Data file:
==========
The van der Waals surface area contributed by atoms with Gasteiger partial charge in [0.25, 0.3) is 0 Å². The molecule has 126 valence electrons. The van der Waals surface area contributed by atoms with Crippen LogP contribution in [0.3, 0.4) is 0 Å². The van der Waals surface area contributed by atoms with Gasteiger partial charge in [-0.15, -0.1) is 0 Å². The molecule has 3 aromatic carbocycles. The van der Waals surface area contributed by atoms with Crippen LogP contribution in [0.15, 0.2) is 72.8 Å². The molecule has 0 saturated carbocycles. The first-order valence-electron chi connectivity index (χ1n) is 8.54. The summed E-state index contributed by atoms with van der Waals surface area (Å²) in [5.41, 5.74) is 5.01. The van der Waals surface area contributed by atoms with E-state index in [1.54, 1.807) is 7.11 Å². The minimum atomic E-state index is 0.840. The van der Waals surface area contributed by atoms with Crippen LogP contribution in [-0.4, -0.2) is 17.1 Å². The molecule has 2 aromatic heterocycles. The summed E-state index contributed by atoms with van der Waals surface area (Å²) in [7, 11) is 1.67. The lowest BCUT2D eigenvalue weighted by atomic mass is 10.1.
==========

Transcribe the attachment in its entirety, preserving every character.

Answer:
The van der Waals surface area contributed by atoms with Gasteiger partial charge in [0.25, 0.3) is 0 Å². The molecule has 126 valence electrons. The van der Waals surface area contributed by atoms with Crippen LogP contribution in [0.3, 0.4) is 0 Å². The van der Waals surface area contributed by atoms with Gasteiger partial charge in [-0.15, -0.1) is 0 Å². The molecule has 3 aromatic carbocycles. The van der Waals surface area contributed by atoms with Crippen LogP contribution in [0.15, 0.2) is 72.8 Å². The molecule has 0 saturated carbocycles. The first-order valence-electron chi connectivity index (χ1n) is 8.54. The summed E-state index contributed by atoms with van der Waals surface area (Å²) in [5.41, 5.74) is 5.01. The van der Waals surface area contributed by atoms with E-state index in [1.54, 1.807) is 7.11 Å². The minimum atomic E-state index is 0.840. The van der Waals surface area contributed by atoms with Crippen LogP contribution in [-0.4, -0.2) is 17.1 Å². The molecule has 2 aromatic heterocycles. The summed E-state index contributed by atoms with van der Waals surface area (Å²) in [7, 11) is 1.67. The lowest BCUT2D eigenvalue weighted by atomic mass is 10.1.